SpaceX will build its massive interplanetary rocket in Los Angeles
Apr 18 2018
Elon Musk though wants to put it to use in earnest as an ideal method of landing his company's Falcon 9 rockets.
SpaceX, based in the Los Angeles suburb of Hawthorne, already uses the Port of Los Angeles for missions that recover Falcon 9 first-stage boosters on a floating platform in the Pacific and when it recovers supply capsules that parachute into the ocean after missions to the worldwide space station.
During its first Falcon Heavy launch in February 2018, the firm landed two of the firms side boosters simultaneously on separate launchpads. Yet the tweet from Elon Musk, CEO of SpaceX, said it all. There were widespread reports that the company was looking to drastically expand its operations at the location.
The TESS mission has opportunities to launch through April 26 (except April 22) before NASA's Launch Services Program, based at Kennedy Space Center, would shift its focus to a planned May 5 launch of the InSight Mars lander from California on a United Launch Alliance Atlas V rocket.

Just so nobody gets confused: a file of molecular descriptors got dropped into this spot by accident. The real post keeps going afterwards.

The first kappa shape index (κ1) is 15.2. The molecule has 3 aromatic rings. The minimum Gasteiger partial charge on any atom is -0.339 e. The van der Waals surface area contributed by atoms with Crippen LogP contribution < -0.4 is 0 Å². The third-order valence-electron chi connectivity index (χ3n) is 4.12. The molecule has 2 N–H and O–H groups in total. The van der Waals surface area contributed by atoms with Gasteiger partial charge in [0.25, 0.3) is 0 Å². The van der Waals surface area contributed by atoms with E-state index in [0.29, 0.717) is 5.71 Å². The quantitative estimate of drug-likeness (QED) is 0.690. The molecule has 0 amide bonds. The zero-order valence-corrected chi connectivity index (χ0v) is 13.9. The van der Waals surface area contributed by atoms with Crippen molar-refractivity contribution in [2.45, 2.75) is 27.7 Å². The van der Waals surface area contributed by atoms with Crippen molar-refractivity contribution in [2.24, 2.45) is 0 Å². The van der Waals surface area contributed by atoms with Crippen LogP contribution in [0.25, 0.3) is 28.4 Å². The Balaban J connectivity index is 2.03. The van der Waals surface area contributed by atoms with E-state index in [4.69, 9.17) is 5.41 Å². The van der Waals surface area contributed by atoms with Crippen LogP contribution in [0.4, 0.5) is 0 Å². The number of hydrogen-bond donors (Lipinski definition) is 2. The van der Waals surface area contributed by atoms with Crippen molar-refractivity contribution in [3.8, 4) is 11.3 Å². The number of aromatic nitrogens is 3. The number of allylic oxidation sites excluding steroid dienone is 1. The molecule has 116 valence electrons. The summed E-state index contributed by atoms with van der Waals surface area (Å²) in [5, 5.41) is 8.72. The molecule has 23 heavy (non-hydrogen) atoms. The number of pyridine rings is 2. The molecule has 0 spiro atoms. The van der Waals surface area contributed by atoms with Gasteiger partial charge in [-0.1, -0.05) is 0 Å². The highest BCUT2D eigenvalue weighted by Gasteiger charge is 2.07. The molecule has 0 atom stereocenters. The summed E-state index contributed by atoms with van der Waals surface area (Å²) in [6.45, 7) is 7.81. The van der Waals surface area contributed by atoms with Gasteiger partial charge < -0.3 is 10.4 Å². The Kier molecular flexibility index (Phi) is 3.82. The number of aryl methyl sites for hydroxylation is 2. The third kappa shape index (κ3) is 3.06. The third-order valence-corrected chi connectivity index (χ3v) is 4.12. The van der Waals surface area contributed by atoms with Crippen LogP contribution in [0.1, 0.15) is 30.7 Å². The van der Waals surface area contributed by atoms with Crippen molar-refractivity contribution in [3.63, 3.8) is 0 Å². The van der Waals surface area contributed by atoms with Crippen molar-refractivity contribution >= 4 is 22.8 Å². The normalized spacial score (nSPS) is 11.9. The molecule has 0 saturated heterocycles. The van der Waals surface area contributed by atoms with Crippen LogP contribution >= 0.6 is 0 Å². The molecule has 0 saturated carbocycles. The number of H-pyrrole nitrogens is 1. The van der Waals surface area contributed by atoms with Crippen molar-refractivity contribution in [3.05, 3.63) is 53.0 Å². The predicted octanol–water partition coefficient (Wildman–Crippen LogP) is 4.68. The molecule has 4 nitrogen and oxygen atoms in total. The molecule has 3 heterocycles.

"The only way we're going to be exploring the solar system and being able to return - going to other planets and being able to return - is if these systems are reusable", Shotwell said. The vessel is a key component in the company's plans to colonize Mars.
These unsustainable rocket costs contributed to why NASA stopped sending astronauts to the moon in 1972, three years after Neil Armstrong first set foot on the chalky, lunar surface.
SpaceX is apparently working on a unique method to recover the upper stage of a rocket after it has delivered its payload to orbit. If you can ignore the silly "party balloon" reference, this might be a realistic goal.
But for those that choose to journey to those desolate, freezing, inhospitable worlds, there may be comfort in knowing there's a way back home.
"We already do targeted retro burn to a specific point in Pacific [with] no islands or ships, so [the] upper stage doesn't become a dead satellite", Musk wrote on Twitter.